There was an aged couple, who were very poor. But they had a fish trap, which they set at night; and the fish they caught they exchanged for rice. And one night it happened that no fish got into the trap, but only toads, so that the trap was brimfull. And at early dawn, when the cock crowed, the old man came, and finding the trap very heavy was rejoiced, and hoisting it on to his back waddled away. And when he got home he woke up his wife, crying "Old woman, old woman, not up yet? The day has dawned." So the old woman jumped up, and blew up the fire, and the old couple squatted over it, warming themselves. And the old man said "We are in luck to-day! The trap is brimfull." Then the old woman said "Let's see, let's see." So the old man tumbled out the contents of the trap, and, behold, they were all toads. So the old woman said "We are in luck to-day! We shall have lots to eat to-day!" And the old man bid her kill the toads without further words. And the old woman, taking her stick, ran about after the toads and slew them one by one. But one alone, half dead with fear, crawled under the old woman's stool. But the rest she skinned and cleaned. Then, removing the stool, the old man saw the survivor, and said to the old woman "There is one left; kill that, too!" But the toad called out "Ah! Father, do not kill me. I will plough for you, and hoe for you, and plant out paddy for you!" But the old man replied "How shall a toad do all these things? Your ploughing and hoeing would be a bitter business! You only want to get off being killed." But he pleaded so sore, and begged so hard, that they took pity on him and let him stay in their house. And so the days went by till the rainy season came round, and the toad went off to plough in the field. And as he was sitting on the handle of the plough urging on his cattle, a king came by that way riding on his elephant, and the toad called out to him "What fellow is that? You are knocking down all the balks of my field!" To which the king replied "Who dares speak to me thus," and sent men to fetch him. But he hid behind a clod, so that they could not find him. And when he continued to abuse them without their finding him, the king bade them take away the plough cattle to his house. And the toad, followed secretly behind, and, hiding himself in the thatch of the cowshed, began to abuse the king afresh. And the king searched for him in vain; and at last ordered the cowshed to be pulled down and the cattle to be put elsewhere. And the toad went and hid there, too, and abused the king again. Finally, the king was frightened and called to him: "Oh! Father, are you god or mortal? And what harm have I done you?" And he said "I am mortal of a sooth. And I abuse you because you have carried off my cattle. And if you do not give me your daughter in marriage, I shall remain invisible and abuse you daily." So the king swore that the toad should have his daughter, and the toad came forth. And the king, for his oath's sake, and lest the toad should be in some sort a god, gave him his daughter, and sent him home with a sedan-chair and elephants and horses. And when he got near his home, the old man and old woman ran clean away. But the toad, their adopted son, seeing their terror, bade them not be afraid, and sent men after them to fetch them. And then they sat down with their son-in-law and daughter-in-law and feasted the men who had come with them. And one day the girl, finding her husband very loathsome to look upon, told him to take a bath. "But," said her husband, "what is the good of my taking a bath? I am a frog and always bathing." But his wife replied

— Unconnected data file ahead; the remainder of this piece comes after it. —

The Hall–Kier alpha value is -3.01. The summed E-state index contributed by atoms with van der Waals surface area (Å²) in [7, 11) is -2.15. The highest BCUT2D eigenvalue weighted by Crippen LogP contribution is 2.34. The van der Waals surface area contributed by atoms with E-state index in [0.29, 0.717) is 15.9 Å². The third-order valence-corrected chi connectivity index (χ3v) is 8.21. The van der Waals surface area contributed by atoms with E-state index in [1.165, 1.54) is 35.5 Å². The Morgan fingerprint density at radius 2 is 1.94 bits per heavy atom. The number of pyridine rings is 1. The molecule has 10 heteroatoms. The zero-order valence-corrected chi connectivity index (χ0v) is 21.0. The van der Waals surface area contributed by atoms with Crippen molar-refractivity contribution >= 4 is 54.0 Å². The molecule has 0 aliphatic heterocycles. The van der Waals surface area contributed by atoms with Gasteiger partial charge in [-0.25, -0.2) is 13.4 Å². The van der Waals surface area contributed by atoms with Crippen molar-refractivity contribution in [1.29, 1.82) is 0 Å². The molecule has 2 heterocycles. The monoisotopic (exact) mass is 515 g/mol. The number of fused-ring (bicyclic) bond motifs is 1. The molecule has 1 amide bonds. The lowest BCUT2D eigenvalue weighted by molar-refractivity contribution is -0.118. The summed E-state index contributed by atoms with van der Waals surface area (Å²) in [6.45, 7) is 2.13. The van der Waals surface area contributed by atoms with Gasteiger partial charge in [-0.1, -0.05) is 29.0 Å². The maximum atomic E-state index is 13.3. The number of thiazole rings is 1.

"I know very well that you live in cold water. But I want to get rid of those nasty protuberances on your back, and want to bathe you." So, finally, her husband agreed. So she heated some water to boiling, and called out "Come quick, I must bathe you!" And when the toad came, and asked what he was to do, she said "You jump straight in, and I will bathe you afterwards." So he jumped in, and, turning over on his back, died. And that's all!